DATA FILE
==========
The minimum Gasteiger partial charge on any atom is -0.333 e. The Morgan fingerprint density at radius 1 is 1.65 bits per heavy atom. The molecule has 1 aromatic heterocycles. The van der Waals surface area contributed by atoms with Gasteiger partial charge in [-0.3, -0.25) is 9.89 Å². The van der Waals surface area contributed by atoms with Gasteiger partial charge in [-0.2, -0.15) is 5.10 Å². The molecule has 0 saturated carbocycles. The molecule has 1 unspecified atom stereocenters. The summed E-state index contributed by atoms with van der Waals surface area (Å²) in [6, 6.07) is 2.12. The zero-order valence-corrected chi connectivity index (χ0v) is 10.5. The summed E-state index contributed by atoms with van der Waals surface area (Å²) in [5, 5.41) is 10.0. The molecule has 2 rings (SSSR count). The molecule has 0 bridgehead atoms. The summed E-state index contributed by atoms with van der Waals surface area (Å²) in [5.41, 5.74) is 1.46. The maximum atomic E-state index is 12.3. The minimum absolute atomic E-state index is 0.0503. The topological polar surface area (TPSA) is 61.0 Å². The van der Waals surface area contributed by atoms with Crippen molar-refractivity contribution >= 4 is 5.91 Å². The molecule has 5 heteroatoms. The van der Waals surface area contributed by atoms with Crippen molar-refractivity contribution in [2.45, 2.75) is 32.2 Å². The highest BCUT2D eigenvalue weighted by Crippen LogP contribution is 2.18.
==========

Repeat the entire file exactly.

The minimum Gasteiger partial charge on any atom is -0.333 e. The Morgan fingerprint density at radius 1 is 1.65 bits per heavy atom. The molecule has 1 aromatic heterocycles. The van der Waals surface area contributed by atoms with Gasteiger partial charge in [-0.3, -0.25) is 9.89 Å². The van der Waals surface area contributed by atoms with Gasteiger partial charge in [-0.2, -0.15) is 5.10 Å². The molecule has 0 saturated carbocycles. The molecule has 1 unspecified atom stereocenters. The summed E-state index contributed by atoms with van der Waals surface area (Å²) in [6, 6.07) is 2.12. The zero-order valence-corrected chi connectivity index (χ0v) is 10.5. The summed E-state index contributed by atoms with van der Waals surface area (Å²) in [5, 5.41) is 10.0. The molecule has 2 rings (SSSR count). The molecule has 0 bridgehead atoms. The summed E-state index contributed by atoms with van der Waals surface area (Å²) in [5.41, 5.74) is 1.46. The maximum atomic E-state index is 12.3. The minimum absolute atomic E-state index is 0.0503. The topological polar surface area (TPSA) is 61.0 Å². The van der Waals surface area contributed by atoms with Crippen molar-refractivity contribution >= 4 is 5.91 Å². The molecule has 5 heteroatoms. The van der Waals surface area contributed by atoms with Crippen molar-refractivity contribution in [2.45, 2.75) is 32.2 Å². The highest BCUT2D eigenvalue weighted by Crippen LogP contribution is 2.18.